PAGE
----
Before Buying a Fine Violin Online, Know About the Shop Selling It
Buying a fine stringed instrument can rarely be done online. Even with a fine and high-value instrument, establishing a long-term relationship with the seller matters.
In our digital world, some of most rare and fine musical instruments can be seen and perhaps heard at the touch of a tablet screen or the click of a mouse. And for those looking to sell or looking to purchase a violin – even those stringed instruments priced well above $10,000 U.S. – the Internet does make the process easier.
But does buying cellos, violas, bows and fine violins online make sense for something so physical, delicate and intimate? It is one thing to buy a performance by violinist Itzhak Perlman on iTunes for 99 cents; it’s quite something else to acquire a violin in the category of the “Soli” Stradivari that Perlman famously purchased for $1.25 million.
In fact, there is a very broad range of violins that one can purchase, from elementary student violins on through what the serious college-bound violinist might buy up into the ranks of what players of the caliber of Perlman, Joshua Bell, Hillary Hahn, Midori Goto and Maxim Vengerov might wish to play.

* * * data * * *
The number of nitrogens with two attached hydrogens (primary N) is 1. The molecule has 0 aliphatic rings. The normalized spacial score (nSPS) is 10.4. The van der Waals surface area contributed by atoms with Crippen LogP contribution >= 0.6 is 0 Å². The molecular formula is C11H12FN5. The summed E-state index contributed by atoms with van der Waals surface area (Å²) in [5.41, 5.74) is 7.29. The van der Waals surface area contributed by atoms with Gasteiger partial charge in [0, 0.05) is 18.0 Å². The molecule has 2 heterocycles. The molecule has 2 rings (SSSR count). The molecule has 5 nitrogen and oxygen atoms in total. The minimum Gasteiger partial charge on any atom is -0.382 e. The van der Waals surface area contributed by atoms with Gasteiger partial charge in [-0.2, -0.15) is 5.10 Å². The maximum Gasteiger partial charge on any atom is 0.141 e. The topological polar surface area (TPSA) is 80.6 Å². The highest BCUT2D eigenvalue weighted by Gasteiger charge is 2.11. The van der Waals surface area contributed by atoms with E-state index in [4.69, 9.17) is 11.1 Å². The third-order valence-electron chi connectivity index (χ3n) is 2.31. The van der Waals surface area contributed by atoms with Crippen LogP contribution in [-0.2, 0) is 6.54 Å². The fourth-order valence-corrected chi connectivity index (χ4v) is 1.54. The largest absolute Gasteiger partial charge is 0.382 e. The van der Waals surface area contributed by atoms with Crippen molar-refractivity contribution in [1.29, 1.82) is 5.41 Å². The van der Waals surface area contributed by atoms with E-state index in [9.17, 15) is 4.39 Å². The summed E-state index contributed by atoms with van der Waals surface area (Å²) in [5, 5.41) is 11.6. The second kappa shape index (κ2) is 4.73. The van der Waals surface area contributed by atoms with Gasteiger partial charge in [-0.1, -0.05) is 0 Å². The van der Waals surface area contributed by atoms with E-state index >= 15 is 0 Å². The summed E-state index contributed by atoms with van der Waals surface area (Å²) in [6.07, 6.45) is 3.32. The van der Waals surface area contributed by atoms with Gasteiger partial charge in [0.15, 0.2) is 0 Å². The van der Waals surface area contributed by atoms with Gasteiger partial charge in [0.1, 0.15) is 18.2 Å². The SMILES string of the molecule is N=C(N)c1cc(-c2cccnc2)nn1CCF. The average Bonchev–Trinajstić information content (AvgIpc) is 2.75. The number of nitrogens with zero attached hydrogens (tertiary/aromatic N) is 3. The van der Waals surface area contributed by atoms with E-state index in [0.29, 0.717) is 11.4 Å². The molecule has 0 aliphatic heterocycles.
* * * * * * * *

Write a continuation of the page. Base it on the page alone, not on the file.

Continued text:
“What most people want is to try a range in their price point,” says Eric Benning, master violinmaker and a third generation proprietor of Benning Violins, Los Angeles, California makers and sellers of fine stringed instruments including violas, cellos and bows. “The shop should have a large selection, if possible, or relationships with other dealers who can find the instrument the musician is looking for.”
Benning goes on to emphasize that relationships are an important part of owning a violin. “Inevitably the musician will need repairs to their instrument on a fairly routine basis,” he notes. “This is a good reason you will want to work through a violin shop, and preferably one that has been in business for many years.”
Benning Violins was founded by Benning’s grandfather, a family tradition followed for more than six decades. Benning splits his time between constructing new instruments and selling and renting instruments. Their customers range from accomplished professionals across the globe, but they also maintain a rental program for beginning students. “It’s nice for younger people to encounter the larger violin community in our store,” he says, noting that other violin retailers might instead cater to one end of the market or the other.
Still, as it is for many other components of music, fine art and valuable instruments, shopping online is often a starting point. Benning advises that the best experience for any shopper is to ultimately hold the instrument in the hands and play it before purchasing it. For this reason, his company treats International purchases on an “on approval” basis, accepting returns if the musician is dissatisfied.
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